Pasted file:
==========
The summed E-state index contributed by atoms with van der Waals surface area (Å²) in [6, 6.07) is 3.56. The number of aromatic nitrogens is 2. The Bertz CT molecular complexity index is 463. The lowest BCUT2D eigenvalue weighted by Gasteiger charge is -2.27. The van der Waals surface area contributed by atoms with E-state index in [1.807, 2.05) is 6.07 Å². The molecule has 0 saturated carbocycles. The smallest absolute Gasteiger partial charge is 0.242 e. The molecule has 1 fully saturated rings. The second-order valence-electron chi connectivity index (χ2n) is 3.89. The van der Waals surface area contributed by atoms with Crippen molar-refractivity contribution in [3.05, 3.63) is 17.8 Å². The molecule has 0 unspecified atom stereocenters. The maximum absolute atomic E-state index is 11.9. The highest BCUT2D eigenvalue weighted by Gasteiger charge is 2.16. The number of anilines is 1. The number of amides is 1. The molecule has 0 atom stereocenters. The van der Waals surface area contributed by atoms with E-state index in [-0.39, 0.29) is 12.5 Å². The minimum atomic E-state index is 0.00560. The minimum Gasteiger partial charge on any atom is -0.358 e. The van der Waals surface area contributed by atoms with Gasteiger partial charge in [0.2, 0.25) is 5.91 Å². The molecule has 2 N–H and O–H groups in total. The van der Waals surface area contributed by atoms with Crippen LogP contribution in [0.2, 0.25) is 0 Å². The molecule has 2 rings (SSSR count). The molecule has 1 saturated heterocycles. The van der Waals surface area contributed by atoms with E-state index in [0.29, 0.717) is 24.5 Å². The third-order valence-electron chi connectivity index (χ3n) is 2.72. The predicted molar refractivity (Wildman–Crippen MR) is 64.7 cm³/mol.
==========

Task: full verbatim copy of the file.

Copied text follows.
The summed E-state index contributed by atoms with van der Waals surface area (Å²) in [6, 6.07) is 3.56. The number of aromatic nitrogens is 2. The Bertz CT molecular complexity index is 463. The lowest BCUT2D eigenvalue weighted by Gasteiger charge is -2.27. The van der Waals surface area contributed by atoms with E-state index in [1.807, 2.05) is 6.07 Å². The molecule has 0 saturated carbocycles. The smallest absolute Gasteiger partial charge is 0.242 e. The molecule has 1 fully saturated rings. The second-order valence-electron chi connectivity index (χ2n) is 3.89. The van der Waals surface area contributed by atoms with Crippen molar-refractivity contribution in [3.05, 3.63) is 17.8 Å². The molecule has 0 unspecified atom stereocenters. The maximum absolute atomic E-state index is 11.9. The highest BCUT2D eigenvalue weighted by Gasteiger charge is 2.16. The number of anilines is 1. The number of amides is 1. The molecule has 0 atom stereocenters. The van der Waals surface area contributed by atoms with E-state index in [-0.39, 0.29) is 12.5 Å². The minimum atomic E-state index is 0.00560. The minimum Gasteiger partial charge on any atom is -0.358 e. The van der Waals surface area contributed by atoms with Gasteiger partial charge in [0.2, 0.25) is 5.91 Å². The molecule has 2 N–H and O–H groups in total. The van der Waals surface area contributed by atoms with Crippen LogP contribution in [0.2, 0.25) is 0 Å². The molecule has 2 rings (SSSR count). The molecule has 1 saturated heterocycles. The van der Waals surface area contributed by atoms with E-state index in [0.29, 0.717) is 24.5 Å². The third-order valence-electron chi connectivity index (χ3n) is 2.72. The predicted molar refractivity (Wildman–Crippen MR) is 64.7 cm³/mol.